Historical Markers
Kahal Kadosh Mikveh Israel Historical Marker
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Kahal Kadosh Mikveh Israel

Philadelphia and its Countryside/Lehigh Valley


Marker Location:
Cherry St. between 3rd and 4th Sts.

Dedication Date:
September 28, 1992

Behind the Marker

Snow covered, winter scene of the Mikveh Israel Cemetery at 831 Spruce Street.
Mikveh Israel Cemetery, 831 Spruce Street, Philadelphia, PA.
Visitors to Philadelphia will note, sandwiched between row houses on Spruce Street between Eighth and Ninth Streets, the oldest surviving Jewish presence in Pennsylvania: a cemetery established in 1740. In 1737, brothers Nathan and Isaac Levy, American-born sons of a well-established New York merchant family, settled in Philadelphia and founded an informal Jewish congregation, which held its religious services in the private homes. The following year, when one of his children died, Nathan purchased a small plot of ground from the Penn family with permission to make it a family cemetery. Levy then purchased the present lot on Spruce Street above Eighth. This became the cemetery for Philadelphia's early Jewish community. Here Haym Salomon and other leading Jews were buried until space ran out.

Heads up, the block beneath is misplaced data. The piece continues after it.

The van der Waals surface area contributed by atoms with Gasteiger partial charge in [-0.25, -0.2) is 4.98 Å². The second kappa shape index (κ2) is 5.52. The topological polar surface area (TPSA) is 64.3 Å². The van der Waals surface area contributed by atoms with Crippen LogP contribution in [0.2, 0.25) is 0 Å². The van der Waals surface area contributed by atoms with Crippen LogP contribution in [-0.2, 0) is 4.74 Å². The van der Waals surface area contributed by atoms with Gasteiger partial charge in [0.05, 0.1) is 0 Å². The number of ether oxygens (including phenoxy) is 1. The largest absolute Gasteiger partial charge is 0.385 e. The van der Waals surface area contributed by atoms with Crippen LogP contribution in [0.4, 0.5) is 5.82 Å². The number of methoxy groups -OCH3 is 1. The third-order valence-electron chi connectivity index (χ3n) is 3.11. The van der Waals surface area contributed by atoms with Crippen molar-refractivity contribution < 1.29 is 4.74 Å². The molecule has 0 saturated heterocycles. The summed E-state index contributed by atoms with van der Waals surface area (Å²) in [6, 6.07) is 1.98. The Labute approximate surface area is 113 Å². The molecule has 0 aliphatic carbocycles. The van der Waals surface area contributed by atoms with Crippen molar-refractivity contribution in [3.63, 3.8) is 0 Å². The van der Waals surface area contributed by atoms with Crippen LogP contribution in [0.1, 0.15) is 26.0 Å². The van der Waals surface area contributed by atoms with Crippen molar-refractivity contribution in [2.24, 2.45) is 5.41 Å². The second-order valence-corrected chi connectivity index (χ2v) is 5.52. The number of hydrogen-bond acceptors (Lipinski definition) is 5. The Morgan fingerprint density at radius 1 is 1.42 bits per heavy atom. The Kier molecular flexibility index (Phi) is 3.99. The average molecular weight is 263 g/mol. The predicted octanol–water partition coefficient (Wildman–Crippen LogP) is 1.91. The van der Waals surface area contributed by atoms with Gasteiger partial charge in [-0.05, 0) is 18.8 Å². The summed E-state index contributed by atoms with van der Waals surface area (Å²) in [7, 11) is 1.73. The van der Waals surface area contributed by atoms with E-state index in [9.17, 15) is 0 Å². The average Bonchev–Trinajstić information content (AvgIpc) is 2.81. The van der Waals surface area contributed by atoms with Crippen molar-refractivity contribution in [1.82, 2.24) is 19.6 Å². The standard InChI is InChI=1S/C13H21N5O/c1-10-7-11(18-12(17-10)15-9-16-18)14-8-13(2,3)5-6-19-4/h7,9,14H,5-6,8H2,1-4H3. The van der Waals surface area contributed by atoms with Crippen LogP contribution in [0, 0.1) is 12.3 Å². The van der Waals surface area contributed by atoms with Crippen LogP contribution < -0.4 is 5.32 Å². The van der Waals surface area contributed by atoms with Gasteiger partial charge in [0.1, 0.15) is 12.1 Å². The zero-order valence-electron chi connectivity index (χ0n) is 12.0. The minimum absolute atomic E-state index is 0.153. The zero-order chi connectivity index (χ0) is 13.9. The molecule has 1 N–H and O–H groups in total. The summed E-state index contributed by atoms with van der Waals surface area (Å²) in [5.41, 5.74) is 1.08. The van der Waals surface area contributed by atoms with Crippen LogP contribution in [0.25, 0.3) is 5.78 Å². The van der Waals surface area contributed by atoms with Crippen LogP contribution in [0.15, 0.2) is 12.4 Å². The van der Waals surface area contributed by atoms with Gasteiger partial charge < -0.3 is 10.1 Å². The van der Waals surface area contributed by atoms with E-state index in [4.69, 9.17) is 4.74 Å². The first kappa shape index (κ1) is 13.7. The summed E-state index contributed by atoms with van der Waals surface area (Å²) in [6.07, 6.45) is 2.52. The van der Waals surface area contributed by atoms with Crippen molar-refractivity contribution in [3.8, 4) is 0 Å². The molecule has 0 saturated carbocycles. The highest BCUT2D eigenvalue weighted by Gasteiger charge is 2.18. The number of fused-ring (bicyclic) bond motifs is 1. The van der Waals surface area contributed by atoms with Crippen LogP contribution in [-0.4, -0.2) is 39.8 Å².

In the 1700s, William Penn's new world colony had offered religious toleration to many of the religiously persecuted peoples of Europe. But only those who were Protestant and professed a belief in Jesus Christ, among other qualifications, could vote or hold political office. Thus, Pennsylvania's early Jewish community enjoyed religious toleration, but not religious freedom, being disenfranchised from the political process.
Drawing of original synagogue.
The Mikveh Israel Synagogue, modern drawing.

Adoption of the name "Mikveh (the hope of) Israel" by the congregation did not occur until July 30, 1771 when it rented a small house in Cherry Alley to use as a house of worship. On the eve of the American Revolution, the city had about twenty-five Jewish families, and a total population of between 100 and 200 Jews. Since most of Pennsylvania's Jews settled in Philadelphia and were disproportionately male, some married Christians and assimilated into the Gentile community.